Studying abroad comes with memories, customs, precautions

Jennie Loucks

One reality, however stereotypically American it may be, is that many students who are considering the option of studying abroad are also considering the limitations and laws on alcohol consumption in the country of their interest.  

However important this idea may be to students, there are also many other useful tips and precautions that students must learn about before immersing themselves into a new culture.  

Tina Williams, study abroad programs coordinator, once attended a conference where a speaker made an analogy about the wonders of alcohol consumption for students abroad.  

“He started out by explaining that chewing gum is illegal in Singapore.  It is not sold anywhere, and it is only used for therapeutic purposes.  Much like there are restrictions in the United States on alcohol, there are the same restrictions in Singapore for chewing gum,” said Williams.  “When a student comes to the U.S. where chewing gum is everywhere, it just seems so awesome that he or she must get involved in the hype of gum.  This is a great comparison to alcohol, but the idea students need to remember is, everything in moderation.  The urge to get sloppy makes that ugly American profile abroad.”

One student, Hilary Larson, a Spanish major who studied abroad in Spain last summer said that the consumption of alcohol seemed to be much more common in Spain than it is in the United States.

“It seemed very common at dinner and was a must at social events,” said Larson.  “The laws also seemed to be much more lenient.  Open containers weren’t an issue, and no one in my group was ever carded while purchasing alcohol or attempting to get into a bar or a club.”

Williams said that while this is the case in many countries outside the United States, she cannot reiterate enough the importance of moderation.  

“The question students must ask themselves is, ‘Would I do it back home?'” said Williams. “We don’t want to scare students with boundaries and limitations, but you must use your common sense.  It will not only be beneficial, but also educational to your experiences.”

There are also many other, equally important, concerns overlooked by the more than 400 students coming and leaving Washburn who chose to study abroad.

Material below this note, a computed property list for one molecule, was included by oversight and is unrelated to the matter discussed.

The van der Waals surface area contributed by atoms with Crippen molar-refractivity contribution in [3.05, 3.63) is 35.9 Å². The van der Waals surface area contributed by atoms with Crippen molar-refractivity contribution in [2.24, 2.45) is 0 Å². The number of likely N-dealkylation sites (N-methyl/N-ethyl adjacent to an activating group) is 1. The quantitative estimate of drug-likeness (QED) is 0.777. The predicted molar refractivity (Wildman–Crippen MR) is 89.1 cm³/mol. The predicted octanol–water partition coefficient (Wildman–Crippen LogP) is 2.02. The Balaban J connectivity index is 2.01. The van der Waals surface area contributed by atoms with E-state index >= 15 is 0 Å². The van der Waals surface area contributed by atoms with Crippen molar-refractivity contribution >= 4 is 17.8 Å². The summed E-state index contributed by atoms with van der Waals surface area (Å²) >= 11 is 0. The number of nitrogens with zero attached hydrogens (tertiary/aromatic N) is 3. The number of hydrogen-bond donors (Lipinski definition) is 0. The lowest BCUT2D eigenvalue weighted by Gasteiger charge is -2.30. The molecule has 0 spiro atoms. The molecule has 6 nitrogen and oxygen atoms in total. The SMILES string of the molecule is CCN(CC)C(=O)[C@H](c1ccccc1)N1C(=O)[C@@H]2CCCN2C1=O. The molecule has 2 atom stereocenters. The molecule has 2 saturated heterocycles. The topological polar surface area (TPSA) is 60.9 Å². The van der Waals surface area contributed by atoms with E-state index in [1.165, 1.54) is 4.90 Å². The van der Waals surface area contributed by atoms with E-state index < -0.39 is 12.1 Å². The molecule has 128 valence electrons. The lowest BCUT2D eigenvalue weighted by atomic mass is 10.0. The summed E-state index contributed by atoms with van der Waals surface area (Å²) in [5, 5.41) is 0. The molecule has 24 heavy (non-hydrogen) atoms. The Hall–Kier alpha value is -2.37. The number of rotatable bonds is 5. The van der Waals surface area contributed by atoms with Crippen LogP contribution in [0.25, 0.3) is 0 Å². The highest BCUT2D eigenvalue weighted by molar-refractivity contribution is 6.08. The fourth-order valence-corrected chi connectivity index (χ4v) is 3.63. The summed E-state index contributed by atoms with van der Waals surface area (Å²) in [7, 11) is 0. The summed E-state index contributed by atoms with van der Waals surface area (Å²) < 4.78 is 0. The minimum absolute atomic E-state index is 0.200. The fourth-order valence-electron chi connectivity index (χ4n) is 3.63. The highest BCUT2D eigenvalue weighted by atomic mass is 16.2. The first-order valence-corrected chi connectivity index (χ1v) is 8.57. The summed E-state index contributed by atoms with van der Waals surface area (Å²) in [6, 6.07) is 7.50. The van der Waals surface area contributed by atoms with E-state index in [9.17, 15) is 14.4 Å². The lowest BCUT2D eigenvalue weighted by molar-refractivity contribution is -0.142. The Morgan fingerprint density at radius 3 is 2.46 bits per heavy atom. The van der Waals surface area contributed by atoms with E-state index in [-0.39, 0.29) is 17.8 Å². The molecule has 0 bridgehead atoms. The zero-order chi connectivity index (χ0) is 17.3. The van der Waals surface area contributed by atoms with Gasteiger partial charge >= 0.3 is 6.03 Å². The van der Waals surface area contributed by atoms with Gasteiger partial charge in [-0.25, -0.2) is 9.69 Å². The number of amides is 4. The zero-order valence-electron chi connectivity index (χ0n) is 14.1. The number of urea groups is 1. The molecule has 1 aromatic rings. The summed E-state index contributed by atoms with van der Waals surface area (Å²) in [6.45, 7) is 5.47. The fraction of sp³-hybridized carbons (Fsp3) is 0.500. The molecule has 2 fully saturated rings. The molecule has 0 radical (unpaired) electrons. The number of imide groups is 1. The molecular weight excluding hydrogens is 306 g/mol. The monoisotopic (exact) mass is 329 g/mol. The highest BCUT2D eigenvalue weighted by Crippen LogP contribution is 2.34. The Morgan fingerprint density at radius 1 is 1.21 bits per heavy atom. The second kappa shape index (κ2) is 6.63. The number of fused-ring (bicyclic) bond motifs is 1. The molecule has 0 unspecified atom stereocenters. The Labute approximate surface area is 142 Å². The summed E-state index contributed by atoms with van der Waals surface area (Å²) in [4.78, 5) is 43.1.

Williams said that many students both coming to and leaving the U.S. to study abroad don’t consider what transportation methods they will be using upon arrival at their new country.  

“In many countries, public transportation is the main way students will get around.  Students must research times of day that are good for travel, areas of town to avoid, and not make assumptions based on their experiences back home,” said Williams.  “The same happens for students coming to the U.S. We have had students take a taxi from the airport in Kansas City to Topeka because that’s just what they’re used to back home.”

Packing is also an issue that many students find themselves stressing about, primarily with over-packing.  Too much stuff makes for difficult traveling.  Williams suggests that the essentials should suffice, and expensive items, especially those with a power cord should be left at home.

“Being overseas where outlets and voltage are different, you are almost guaranteed to burn something out like your Chi [hair straightener],” said Williams.  

Carrying on with the “only essentials” theme, many U.S. universities and host universities encourage their exchange students to leave the valuables at home.  Countless places that students travel are tourist capitols of the world, which unfortunately means that the pick-pocketing and thievery is present in the community.

“It is very important to be aware of your immediate surroundings at all times,” said Williams.  “It’s okay to be overwhelmed with everything around you, but don’t let your guard down; people are looking for you.”

Illnesses and culture shock are also two very important issues that students should research and be aware of before leaving home.  The Center for Disease Control has a website which lists breakouts, diseases and recommended vaccinations for every country in the world, many countries broken down by region.  The Shawnee County Health Department also has a travel clinic where this information can be obtained, and where vaccinations can be received. 

Although there is no medicinal cure for culture shock, the more research a student does on their destination, the more prepared her or she will be for the changes when he or she gets there.  

“I know it’s a nasty topic, but traveler’s diarrhea happens frequently,” said Williams.  “Always pack Imodium A-D and Pepto Bismol caplets.”  

For students leaving Washburn, the International House also takes extra measures to ensure students’ questions are answered before they embark on what could be the most educational experiences of their lives.  

On April 8, the Study Abroad Orientation will take place, with information session covering a wide variety of topics from safety to pre-departure check lists.

“We take every measure we can to prepare students to take the journey of their lifetimes,” said Williams.  “Our hopes are that they have life-changing experiences and that maybe they’ll sign up to go on another trip or a longer trip.”